Here’s a title for some future Gary Kelley biographer: “Model of Midwest Modesty.” I’ve known Gary since the 1970s, talked with him at art openings, celebratory gatherings, as a co-teacher and while traveling with tour groups in Europe.

Never once have I heard him brag about, or hardly mention, his accomplishments.

Modesty, thy name is Kelley.

“It ain’t bragging’ if it’s true,” said Will Rogers. Gary could easily be a self-promoting “look at me” artist using a tenth of his resume. But he can’t and won’t, and that makes his humility all the more endearing.

So let me do something he would never do: brag up his accomplishments.

Kelley serves on the Faculty of the Illustration Academy in Kansas City, Richmond, Sarasota and San Francisco, and has offered seminars and lectures at the Smithsonian and Corcoran galleries in Washington D.C., at the Art Center College of Design in Pasadena, Calif., the Rhode Island School of Design and the Chicago Art Institute.

He has given one-man exhibitions for the Academy of Art in Cincinnati, for the Pablo Neruda Cultural Center in Paris, he sits in the Society of Illustrators’ Hall of Fame, has won 28 Gold and Silver for the Society of Illustrators’ annual exhibitions. Over his career, he has illustrated 30 picture books, all to critical acclaim. In fact, his “Harlem Hellfighters” was named by the New York Times in 2014 was named one of the 10 best picture books of the year.

He’s also illustrated for a host of major national publications, including Harper’s, Atlantic Monthly, Rolling Stone, and oh yes, he illustrated the cover of the Super Bowl program in 1990.

Have you noticed those huge illustrations of writers that grace the walls of Barnes and Noble bookstores across the country? And when you drive I-29 past the massive Google Data Center Building in Council Bluffs, note that mural — a block long and 70 feet high — showing a history of American communications. All Gary Kelley.

Yes, plenty to brag about.

Beyond modesty, he’s always curious, living in a constant state of wonder about culture, politics, history, music. He’s a virtual expert on 1960s and 1970s rock and blues.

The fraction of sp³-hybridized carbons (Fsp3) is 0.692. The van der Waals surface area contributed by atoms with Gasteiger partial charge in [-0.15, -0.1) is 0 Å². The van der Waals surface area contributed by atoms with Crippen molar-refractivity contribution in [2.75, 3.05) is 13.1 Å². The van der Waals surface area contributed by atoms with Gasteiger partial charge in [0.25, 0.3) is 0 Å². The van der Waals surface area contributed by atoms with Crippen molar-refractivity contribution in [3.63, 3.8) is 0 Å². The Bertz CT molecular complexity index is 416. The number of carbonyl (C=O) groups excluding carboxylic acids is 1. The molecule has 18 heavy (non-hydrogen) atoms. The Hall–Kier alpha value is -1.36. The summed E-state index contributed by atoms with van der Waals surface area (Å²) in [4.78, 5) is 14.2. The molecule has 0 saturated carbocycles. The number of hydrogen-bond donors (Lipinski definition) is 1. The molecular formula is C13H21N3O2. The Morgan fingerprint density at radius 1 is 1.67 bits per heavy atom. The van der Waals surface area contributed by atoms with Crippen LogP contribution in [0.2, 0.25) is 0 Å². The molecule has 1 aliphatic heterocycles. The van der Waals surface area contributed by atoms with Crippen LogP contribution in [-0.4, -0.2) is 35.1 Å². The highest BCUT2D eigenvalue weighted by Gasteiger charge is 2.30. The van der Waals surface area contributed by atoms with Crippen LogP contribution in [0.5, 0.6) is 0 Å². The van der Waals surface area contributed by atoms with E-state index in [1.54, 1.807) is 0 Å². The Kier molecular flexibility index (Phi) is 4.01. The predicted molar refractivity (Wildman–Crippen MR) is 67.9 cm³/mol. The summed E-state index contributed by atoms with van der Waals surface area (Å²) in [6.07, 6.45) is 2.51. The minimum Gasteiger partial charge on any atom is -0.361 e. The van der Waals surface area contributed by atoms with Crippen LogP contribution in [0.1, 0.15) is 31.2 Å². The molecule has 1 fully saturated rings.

One of his favorite pastimes involves researching for projects, which also makes him a good listener. In group conversations, Kelley listens more than talks. When he does contribute, it’s to ask questions rather than assert opinions. He almost never takes center stage unless he’s leading a tour group in a museum.

Finally, he’s a generous artist. I’ve commissioned several Kelley illustrations over the years, and could never pay what they’re worth. He would ask how much I could afford, and I’d say “not much,” and he would still do it. I was always grateful.

His most recent major project involves the story of the Spirit Lake massacre, a horrific Native American attack on Okoboji and Spirit Lake settlers in 1857. He’s creating a graphic novel based on that story to be published next year, and he’s offering a talk at 2 p.m. today on its progress at the Cedar Falls Public Library.

It’s a chance to see a local/national artist in action as he completes a major work.

Scott Cawelti is an emeritus professor at the University of Northern Iowa. The opinions expressed in this article are those of the author, and do not reflect those of the University of Northern Iowa.

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